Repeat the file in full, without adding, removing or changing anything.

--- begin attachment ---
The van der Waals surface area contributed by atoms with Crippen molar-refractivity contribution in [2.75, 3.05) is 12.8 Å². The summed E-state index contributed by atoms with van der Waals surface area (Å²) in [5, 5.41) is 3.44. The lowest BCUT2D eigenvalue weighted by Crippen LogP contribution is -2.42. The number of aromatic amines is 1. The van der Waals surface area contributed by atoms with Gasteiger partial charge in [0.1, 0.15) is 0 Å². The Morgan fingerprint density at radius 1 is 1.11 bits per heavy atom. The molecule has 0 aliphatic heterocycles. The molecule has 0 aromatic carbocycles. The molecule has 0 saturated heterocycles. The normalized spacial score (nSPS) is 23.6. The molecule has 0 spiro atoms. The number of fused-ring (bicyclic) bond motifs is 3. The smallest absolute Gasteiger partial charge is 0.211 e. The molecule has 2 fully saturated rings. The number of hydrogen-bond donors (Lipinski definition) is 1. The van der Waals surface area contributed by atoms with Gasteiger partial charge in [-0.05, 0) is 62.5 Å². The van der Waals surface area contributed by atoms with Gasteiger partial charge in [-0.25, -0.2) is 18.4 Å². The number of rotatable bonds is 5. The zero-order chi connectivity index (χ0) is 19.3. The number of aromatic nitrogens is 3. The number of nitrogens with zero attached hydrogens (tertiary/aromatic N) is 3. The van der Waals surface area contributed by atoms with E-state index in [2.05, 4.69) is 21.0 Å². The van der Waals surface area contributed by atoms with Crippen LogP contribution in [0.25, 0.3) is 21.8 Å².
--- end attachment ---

The van der Waals surface area contributed by atoms with Crippen molar-refractivity contribution in [2.75, 3.05) is 12.8 Å². The summed E-state index contributed by atoms with van der Waals surface area (Å²) in [5, 5.41) is 3.44. The lowest BCUT2D eigenvalue weighted by Crippen LogP contribution is -2.42. The number of aromatic amines is 1. The van der Waals surface area contributed by atoms with Gasteiger partial charge in [0.1, 0.15) is 0 Å². The Morgan fingerprint density at radius 1 is 1.11 bits per heavy atom. The molecule has 0 aliphatic heterocycles. The molecule has 0 aromatic carbocycles. The molecule has 0 saturated heterocycles. The normalized spacial score (nSPS) is 23.6. The molecule has 0 spiro atoms. The number of fused-ring (bicyclic) bond motifs is 3. The smallest absolute Gasteiger partial charge is 0.211 e. The molecule has 2 fully saturated rings. The number of hydrogen-bond donors (Lipinski definition) is 1. The van der Waals surface area contributed by atoms with Gasteiger partial charge in [-0.05, 0) is 62.5 Å². The van der Waals surface area contributed by atoms with Gasteiger partial charge in [-0.25, -0.2) is 18.4 Å². The number of rotatable bonds is 5. The zero-order chi connectivity index (χ0) is 19.3. The number of aromatic nitrogens is 3. The number of nitrogens with zero attached hydrogens (tertiary/aromatic N) is 3. The van der Waals surface area contributed by atoms with E-state index in [2.05, 4.69) is 21.0 Å². The van der Waals surface area contributed by atoms with Crippen LogP contribution in [0.25, 0.3) is 21.8 Å².